True, there are cases of industrial mass insanity, where large numbers of people have moved to regions where there simply isn't very much water. But that is a minority of cases, and usually take place in comparatively affluent countries, where people can afford to move around casually.
So pretending that solving the world's water problems involves building aqueducts to Africa is a cheap rhetorical gimmick, nothing more.
It is, of course, a political contention to claim that it is more important to fulfil all universally necessary conditions for well-being for all people, than to give one person access to luxury or positional goods.
In the same sense and to the same extent that "equality before the law" is a political statement.
(I knew a philosophy professor who was once asked by grad student if it was actually a requirement to read the large amount of material assigned before class every week. He responded, after thinking for a moment, "No, it isn't, because a lot of people find it easier to participate in discussions when unencumbered by the facts.)
It is likely that rather fewer numbers of people think they can speak so authoritatively about natural sciences or are even interested in the natural sciences, so in economics it might simply be a case of there being just too many wise fools with which to contend.
In which case you really, really need to go talk to the people at the NCSE. Trust me, creos feel completely qualified to talk about a wide range of scientific issues based on Kent Hovind seminars.
Psuedoscience occurs when people use scientific language to assert moral truths rather than to help organize thoughts about moral truths. It happens as well outside of economics, but there are fewer opportunities to do so compared to what economics offers. For example, it is not uncommon among biologists to assert that observable evidence regarding evolution means there is no God. That, however, is pseudoscience in the same way that occurs with economics. Lack of naturally observable evidence for God depends entirely upon moral abstractions and assumptions about what "God" means, but that does not stop people from making such straw-man assumptions and then arguing the lack of evidence for them. A similar thing occurs in economics with moral assumptions about justice and a good society and the kinds of evidence or lack thereof to support or refute claims about such abstractions.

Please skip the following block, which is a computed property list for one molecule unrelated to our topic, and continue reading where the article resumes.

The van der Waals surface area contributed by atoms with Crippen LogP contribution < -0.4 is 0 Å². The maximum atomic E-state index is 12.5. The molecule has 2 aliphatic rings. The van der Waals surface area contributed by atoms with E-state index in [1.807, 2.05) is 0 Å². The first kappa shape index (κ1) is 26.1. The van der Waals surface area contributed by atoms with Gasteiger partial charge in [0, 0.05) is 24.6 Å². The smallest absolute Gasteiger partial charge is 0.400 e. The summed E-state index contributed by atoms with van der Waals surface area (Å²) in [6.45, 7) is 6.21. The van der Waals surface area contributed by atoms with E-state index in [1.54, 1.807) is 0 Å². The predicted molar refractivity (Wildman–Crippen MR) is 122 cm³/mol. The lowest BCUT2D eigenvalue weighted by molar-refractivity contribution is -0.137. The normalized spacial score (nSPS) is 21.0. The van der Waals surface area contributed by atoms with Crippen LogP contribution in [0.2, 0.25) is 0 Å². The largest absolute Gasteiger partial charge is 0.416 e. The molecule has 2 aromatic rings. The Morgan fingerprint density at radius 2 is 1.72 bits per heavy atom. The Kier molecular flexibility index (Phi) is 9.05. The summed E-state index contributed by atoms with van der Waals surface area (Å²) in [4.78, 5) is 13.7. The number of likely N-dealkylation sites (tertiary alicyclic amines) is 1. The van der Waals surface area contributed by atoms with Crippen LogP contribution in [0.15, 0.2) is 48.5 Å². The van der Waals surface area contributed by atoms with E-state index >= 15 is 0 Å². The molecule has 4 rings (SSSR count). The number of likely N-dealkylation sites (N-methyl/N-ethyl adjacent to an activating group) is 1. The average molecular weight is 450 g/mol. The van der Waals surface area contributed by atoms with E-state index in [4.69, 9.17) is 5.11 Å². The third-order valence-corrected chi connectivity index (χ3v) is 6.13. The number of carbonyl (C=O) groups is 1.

This is further complicated by the fact that science itself has been given in current discourse a moral superiority that it shouldn't have. If you can say something mathematically -- the language of science -- it provides credibility in discourse today that it really shouldn't have if the discourse were more about truth than about politics -- about who get what, and how. The fact that economics uses the language of science to organize thinking about precisely the question of who gets what and how, makes it much more easy to abuse for discursive strategy rather than for truth telling than can be done with natural sciences.
The only way you can try to make an objective proposition about the value of water is to first engage in a philosophical discourse -- not a scientific one -- about what water ought to be worth to everyone. And that's a political discussion as well since we're talking about more than just one person. (My bold.)
It's pure newspeak. It makes it possible to pretend that movie tickets are as valuable as water when a significant proportion of the world's population is dying from thirst, or from illness created by contaminated water supply.